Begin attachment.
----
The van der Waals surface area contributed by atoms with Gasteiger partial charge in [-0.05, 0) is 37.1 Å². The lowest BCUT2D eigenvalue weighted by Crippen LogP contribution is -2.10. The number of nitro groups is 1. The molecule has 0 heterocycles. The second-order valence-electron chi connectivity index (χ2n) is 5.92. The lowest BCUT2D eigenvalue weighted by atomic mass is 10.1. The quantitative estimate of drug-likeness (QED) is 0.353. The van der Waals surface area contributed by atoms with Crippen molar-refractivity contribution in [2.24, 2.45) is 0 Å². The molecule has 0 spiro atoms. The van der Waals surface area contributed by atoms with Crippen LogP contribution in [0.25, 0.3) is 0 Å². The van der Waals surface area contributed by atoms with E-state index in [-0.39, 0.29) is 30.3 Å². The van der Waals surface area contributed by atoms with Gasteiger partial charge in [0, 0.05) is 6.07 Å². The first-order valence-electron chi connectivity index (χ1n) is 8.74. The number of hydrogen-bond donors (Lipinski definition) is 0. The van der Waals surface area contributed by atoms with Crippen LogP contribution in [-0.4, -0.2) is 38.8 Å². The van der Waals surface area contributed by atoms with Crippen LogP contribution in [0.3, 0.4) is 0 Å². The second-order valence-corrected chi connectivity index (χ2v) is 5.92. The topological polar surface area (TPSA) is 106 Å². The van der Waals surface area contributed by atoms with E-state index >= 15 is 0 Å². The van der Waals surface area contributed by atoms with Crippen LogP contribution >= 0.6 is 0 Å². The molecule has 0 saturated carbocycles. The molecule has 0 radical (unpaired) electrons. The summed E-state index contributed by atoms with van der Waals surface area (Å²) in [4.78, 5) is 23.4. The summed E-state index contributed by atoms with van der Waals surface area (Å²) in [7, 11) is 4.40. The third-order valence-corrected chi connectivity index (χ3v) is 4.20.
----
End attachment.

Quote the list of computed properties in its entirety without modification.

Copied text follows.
The van der Waals surface area contributed by atoms with Gasteiger partial charge in [-0.05, 0) is 37.1 Å². The lowest BCUT2D eigenvalue weighted by Crippen LogP contribution is -2.10. The number of nitro groups is 1. The molecule has 0 heterocycles. The second-order valence-electron chi connectivity index (χ2n) is 5.92. The lowest BCUT2D eigenvalue weighted by atomic mass is 10.1. The quantitative estimate of drug-likeness (QED) is 0.353. The van der Waals surface area contributed by atoms with Crippen molar-refractivity contribution in [2.24, 2.45) is 0 Å². The molecule has 0 spiro atoms. The van der Waals surface area contributed by atoms with Crippen LogP contribution in [0.25, 0.3) is 0 Å². The van der Waals surface area contributed by atoms with E-state index in [-0.39, 0.29) is 30.3 Å². The van der Waals surface area contributed by atoms with Gasteiger partial charge in [0, 0.05) is 6.07 Å². The first-order valence-electron chi connectivity index (χ1n) is 8.74. The number of hydrogen-bond donors (Lipinski definition) is 0. The van der Waals surface area contributed by atoms with Crippen LogP contribution in [-0.4, -0.2) is 38.8 Å². The van der Waals surface area contributed by atoms with Crippen LogP contribution in [0.3, 0.4) is 0 Å². The second-order valence-corrected chi connectivity index (χ2v) is 5.92. The topological polar surface area (TPSA) is 106 Å². The van der Waals surface area contributed by atoms with E-state index >= 15 is 0 Å². The van der Waals surface area contributed by atoms with Crippen LogP contribution >= 0.6 is 0 Å². The molecule has 0 saturated carbocycles. The molecule has 0 radical (unpaired) electrons. The summed E-state index contributed by atoms with van der Waals surface area (Å²) in [4.78, 5) is 23.4. The summed E-state index contributed by atoms with van der Waals surface area (Å²) in [7, 11) is 4.40. The third-order valence-corrected chi connectivity index (χ3v) is 4.20.